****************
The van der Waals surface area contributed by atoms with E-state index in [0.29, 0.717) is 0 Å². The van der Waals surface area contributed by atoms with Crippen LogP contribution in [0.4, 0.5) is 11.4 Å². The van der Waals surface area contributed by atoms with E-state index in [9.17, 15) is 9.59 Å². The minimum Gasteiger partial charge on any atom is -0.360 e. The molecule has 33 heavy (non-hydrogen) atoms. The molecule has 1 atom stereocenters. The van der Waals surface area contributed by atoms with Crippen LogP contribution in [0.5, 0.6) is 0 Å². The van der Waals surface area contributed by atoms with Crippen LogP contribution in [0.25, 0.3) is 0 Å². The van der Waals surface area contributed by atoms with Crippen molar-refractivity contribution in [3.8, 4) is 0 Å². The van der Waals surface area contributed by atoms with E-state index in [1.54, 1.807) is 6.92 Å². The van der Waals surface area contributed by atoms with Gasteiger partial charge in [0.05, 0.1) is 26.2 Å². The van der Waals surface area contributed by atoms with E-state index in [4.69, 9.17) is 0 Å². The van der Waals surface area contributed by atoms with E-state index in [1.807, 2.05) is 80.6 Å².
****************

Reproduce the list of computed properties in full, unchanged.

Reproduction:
The van der Waals surface area contributed by atoms with E-state index in [0.29, 0.717) is 0 Å². The van der Waals surface area contributed by atoms with Crippen LogP contribution in [0.4, 0.5) is 11.4 Å². The van der Waals surface area contributed by atoms with E-state index in [9.17, 15) is 9.59 Å². The minimum Gasteiger partial charge on any atom is -0.360 e. The molecule has 33 heavy (non-hydrogen) atoms. The molecule has 1 atom stereocenters. The van der Waals surface area contributed by atoms with Crippen LogP contribution in [0.5, 0.6) is 0 Å². The van der Waals surface area contributed by atoms with Crippen LogP contribution in [0.25, 0.3) is 0 Å². The van der Waals surface area contributed by atoms with Crippen molar-refractivity contribution in [3.8, 4) is 0 Å². The van der Waals surface area contributed by atoms with E-state index in [1.54, 1.807) is 6.92 Å². The van der Waals surface area contributed by atoms with Gasteiger partial charge in [0.05, 0.1) is 26.2 Å². The van der Waals surface area contributed by atoms with E-state index in [4.69, 9.17) is 0 Å². The van der Waals surface area contributed by atoms with E-state index in [1.807, 2.05) is 80.6 Å².